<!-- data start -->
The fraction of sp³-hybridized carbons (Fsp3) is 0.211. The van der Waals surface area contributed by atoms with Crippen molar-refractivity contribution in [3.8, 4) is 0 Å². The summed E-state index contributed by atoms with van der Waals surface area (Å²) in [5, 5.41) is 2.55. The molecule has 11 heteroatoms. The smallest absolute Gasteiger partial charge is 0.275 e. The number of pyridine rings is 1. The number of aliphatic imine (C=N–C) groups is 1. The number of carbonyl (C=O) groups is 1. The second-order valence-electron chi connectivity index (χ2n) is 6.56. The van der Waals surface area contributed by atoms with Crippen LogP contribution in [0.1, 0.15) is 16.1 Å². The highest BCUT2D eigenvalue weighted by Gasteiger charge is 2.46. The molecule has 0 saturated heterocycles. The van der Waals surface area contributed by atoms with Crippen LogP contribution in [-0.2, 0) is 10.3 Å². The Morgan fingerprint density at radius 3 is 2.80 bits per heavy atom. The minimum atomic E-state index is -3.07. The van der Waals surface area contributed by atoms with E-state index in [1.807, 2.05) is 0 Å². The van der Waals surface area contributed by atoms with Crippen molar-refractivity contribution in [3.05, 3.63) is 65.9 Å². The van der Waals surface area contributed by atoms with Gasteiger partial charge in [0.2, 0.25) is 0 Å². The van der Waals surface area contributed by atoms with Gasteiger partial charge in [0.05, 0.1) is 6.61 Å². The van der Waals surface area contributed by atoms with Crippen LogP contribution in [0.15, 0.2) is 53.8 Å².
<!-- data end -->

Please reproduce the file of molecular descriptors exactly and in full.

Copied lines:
The fraction of sp³-hybridized carbons (Fsp3) is 0.211. The van der Waals surface area contributed by atoms with Crippen molar-refractivity contribution in [3.8, 4) is 0 Å². The summed E-state index contributed by atoms with van der Waals surface area (Å²) in [5, 5.41) is 2.55. The molecule has 11 heteroatoms. The smallest absolute Gasteiger partial charge is 0.275 e. The number of pyridine rings is 1. The number of aliphatic imine (C=N–C) groups is 1. The number of carbonyl (C=O) groups is 1. The second-order valence-electron chi connectivity index (χ2n) is 6.56. The van der Waals surface area contributed by atoms with Crippen LogP contribution in [0.1, 0.15) is 16.1 Å². The highest BCUT2D eigenvalue weighted by Gasteiger charge is 2.46. The molecule has 0 saturated heterocycles. The van der Waals surface area contributed by atoms with Crippen LogP contribution in [-0.2, 0) is 10.3 Å². The Morgan fingerprint density at radius 3 is 2.80 bits per heavy atom. The minimum atomic E-state index is -3.07. The van der Waals surface area contributed by atoms with E-state index in [1.807, 2.05) is 0 Å². The van der Waals surface area contributed by atoms with Crippen molar-refractivity contribution in [3.05, 3.63) is 65.9 Å². The van der Waals surface area contributed by atoms with Gasteiger partial charge in [0.2, 0.25) is 0 Å². The van der Waals surface area contributed by atoms with Gasteiger partial charge in [0.05, 0.1) is 6.61 Å². The van der Waals surface area contributed by atoms with Crippen LogP contribution in [0.15, 0.2) is 53.8 Å².